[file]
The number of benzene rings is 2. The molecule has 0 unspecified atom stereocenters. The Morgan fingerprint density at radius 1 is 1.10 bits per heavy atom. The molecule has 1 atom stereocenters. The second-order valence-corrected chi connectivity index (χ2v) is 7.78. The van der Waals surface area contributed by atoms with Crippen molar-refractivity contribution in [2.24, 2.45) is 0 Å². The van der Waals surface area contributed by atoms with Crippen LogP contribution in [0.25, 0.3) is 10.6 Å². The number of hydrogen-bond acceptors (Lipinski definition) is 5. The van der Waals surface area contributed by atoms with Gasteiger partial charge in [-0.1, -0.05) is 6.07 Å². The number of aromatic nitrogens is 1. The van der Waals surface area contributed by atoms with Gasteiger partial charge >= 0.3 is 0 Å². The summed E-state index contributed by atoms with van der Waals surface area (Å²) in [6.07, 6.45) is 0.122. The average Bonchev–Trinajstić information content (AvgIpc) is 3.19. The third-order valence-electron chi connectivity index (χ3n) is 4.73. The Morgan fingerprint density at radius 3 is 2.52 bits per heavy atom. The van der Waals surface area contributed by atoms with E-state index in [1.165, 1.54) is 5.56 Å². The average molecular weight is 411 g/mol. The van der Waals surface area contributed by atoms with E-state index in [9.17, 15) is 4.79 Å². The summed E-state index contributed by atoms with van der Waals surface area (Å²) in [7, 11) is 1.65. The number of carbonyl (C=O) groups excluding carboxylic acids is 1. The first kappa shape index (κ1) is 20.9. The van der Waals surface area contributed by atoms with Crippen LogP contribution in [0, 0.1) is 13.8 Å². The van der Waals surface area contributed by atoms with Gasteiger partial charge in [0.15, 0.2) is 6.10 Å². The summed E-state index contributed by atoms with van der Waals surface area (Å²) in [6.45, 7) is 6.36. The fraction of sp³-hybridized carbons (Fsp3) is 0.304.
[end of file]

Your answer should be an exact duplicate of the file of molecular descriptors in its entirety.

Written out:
The number of benzene rings is 2. The molecule has 0 unspecified atom stereocenters. The Morgan fingerprint density at radius 1 is 1.10 bits per heavy atom. The molecule has 1 atom stereocenters. The second-order valence-corrected chi connectivity index (χ2v) is 7.78. The van der Waals surface area contributed by atoms with Crippen molar-refractivity contribution in [2.24, 2.45) is 0 Å². The van der Waals surface area contributed by atoms with Crippen LogP contribution in [0.25, 0.3) is 10.6 Å². The number of hydrogen-bond acceptors (Lipinski definition) is 5. The van der Waals surface area contributed by atoms with Gasteiger partial charge in [-0.1, -0.05) is 6.07 Å². The number of aromatic nitrogens is 1. The van der Waals surface area contributed by atoms with Gasteiger partial charge >= 0.3 is 0 Å². The summed E-state index contributed by atoms with van der Waals surface area (Å²) in [6.07, 6.45) is 0.122. The average Bonchev–Trinajstić information content (AvgIpc) is 3.19. The third-order valence-electron chi connectivity index (χ3n) is 4.73. The Morgan fingerprint density at radius 3 is 2.52 bits per heavy atom. The van der Waals surface area contributed by atoms with E-state index in [1.165, 1.54) is 5.56 Å². The average molecular weight is 411 g/mol. The van der Waals surface area contributed by atoms with E-state index in [9.17, 15) is 4.79 Å². The summed E-state index contributed by atoms with van der Waals surface area (Å²) in [7, 11) is 1.65. The number of carbonyl (C=O) groups excluding carboxylic acids is 1. The first kappa shape index (κ1) is 20.9. The van der Waals surface area contributed by atoms with Crippen LogP contribution in [0, 0.1) is 13.8 Å². The van der Waals surface area contributed by atoms with Gasteiger partial charge in [0.15, 0.2) is 6.10 Å². The summed E-state index contributed by atoms with van der Waals surface area (Å²) in [6.45, 7) is 6.36. The fraction of sp³-hybridized carbons (Fsp3) is 0.304.